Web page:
On the fourth day, Epidauria, participants processed through the town, with a cart carrying an image or representative of Demeter. The fifth day re-enacted Demeter's search for Kore, with initiates carrying lit torches and looking for the Kore. Matrons carried baskets filled with "Holy Things," sacred to Demeter: combs, grain, mirrors, snakes.
The sixth day culminated with Holy Night, the high point of the Mysteries. The initiates processed along the Sacred Way, stopping at a sacred fig tree and crossing two bridges. At one of the bridges they encountered the goddess Baubo who tried to lighten Demeter’s heavy mood by lifting up her skirts and making the goddess laugh. At the second bridge, they passed through some sort of challenge, which required knowing a password. The procession ended at a subterranean temple where the initiates waited in darkness. Probably there was a ritual drama. The early Christian fathers who disapproved of the rites claimed that the Hierophant and the High Priestess had sex. According to Hippolytus, the revelation at the heart of the ritual was the display of “the mighty and wonderful and most perfect mystery—a harvested ear of corn—in silence.”
"We are the poets! we are the children of the wood and stream, of mist and mountain, of sun and wind! We adore the moon and stars, and go into the ... streets at midnight seeking Their kisses as our birthright. We are the Greeks- and God grant ye all, my brothers, to be as happy in your loves! -and to us the rites of Eleusis should open the doors of Heaven, and we shall enter in and see God face to face! alas!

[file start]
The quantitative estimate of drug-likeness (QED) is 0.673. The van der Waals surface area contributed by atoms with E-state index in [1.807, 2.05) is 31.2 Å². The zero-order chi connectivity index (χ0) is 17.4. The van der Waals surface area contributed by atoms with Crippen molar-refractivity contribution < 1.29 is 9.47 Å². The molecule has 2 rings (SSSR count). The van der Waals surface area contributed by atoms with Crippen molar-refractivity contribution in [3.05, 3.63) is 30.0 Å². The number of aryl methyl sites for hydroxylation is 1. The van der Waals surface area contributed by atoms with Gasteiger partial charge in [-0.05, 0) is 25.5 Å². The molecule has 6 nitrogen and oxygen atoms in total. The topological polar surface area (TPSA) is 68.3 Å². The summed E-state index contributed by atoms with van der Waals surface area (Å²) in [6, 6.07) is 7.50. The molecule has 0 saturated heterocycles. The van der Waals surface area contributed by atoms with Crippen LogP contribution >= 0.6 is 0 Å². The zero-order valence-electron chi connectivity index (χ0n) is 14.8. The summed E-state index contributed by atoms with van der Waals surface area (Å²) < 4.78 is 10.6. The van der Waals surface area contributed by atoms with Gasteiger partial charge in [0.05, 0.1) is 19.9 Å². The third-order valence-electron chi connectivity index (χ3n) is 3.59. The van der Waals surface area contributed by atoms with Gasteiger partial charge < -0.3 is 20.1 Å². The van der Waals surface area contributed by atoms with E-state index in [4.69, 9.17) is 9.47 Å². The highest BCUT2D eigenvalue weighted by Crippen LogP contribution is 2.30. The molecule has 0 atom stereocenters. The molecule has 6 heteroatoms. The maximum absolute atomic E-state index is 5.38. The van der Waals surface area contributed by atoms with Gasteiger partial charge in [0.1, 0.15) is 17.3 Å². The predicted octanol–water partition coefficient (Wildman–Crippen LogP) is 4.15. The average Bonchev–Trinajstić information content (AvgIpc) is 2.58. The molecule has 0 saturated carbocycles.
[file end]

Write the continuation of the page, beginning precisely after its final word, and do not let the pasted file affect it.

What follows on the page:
-Aleister Crowley's 'Eleusis'
"In silence is the seed of wisdom gained.
Does not the real secret of every mystery lie in its simplicity?"
Kerenyi, Introduction to Mythology, p 248
On the following day, Sports Day, the initiates participated in athletic games and races, with the winners rewarded with barley. The eighth and final day was called Second Initiation, and took place in caves. It may have been a repeat for those who had not fully grasped the Mysteries the first time through, or a confirmation of what had been realized at that time.
The plan of the rites (with day numbers in the month of Boedromion):
Day 13: Young men carry the Hiera, the sacred ritual treasures, in procession from Eleusis to Athens
Day 14: Priests and priestesses receive the Hiera outside the city, and carry them to the temple
Day 15 (Full Moon): secret Hiera rite at the temple
Day 16: Initiates take purificatory sea-bath
Day 17: Initiates' preparation and meditation rites
Day 18: The rite of initiation
Day 19: New initiates carry the Hiera back to Eleusis.
St Ninian's Day
St Ninian was a British Bishop, supposedly educated in Rome, who was much venerated in Scotland. Pilgrims flocked to his shrine at Whithorn and still visit his cave at the nearby seashore. His plant emblem is the southernwood, a strong-smelling member of the artemisia family, called "apple-ringie" in Scotland and pressed in bibles to perfume them. The Romans believed it protected men from impotence. The English called it "Lad's Love;" it was given as a love token.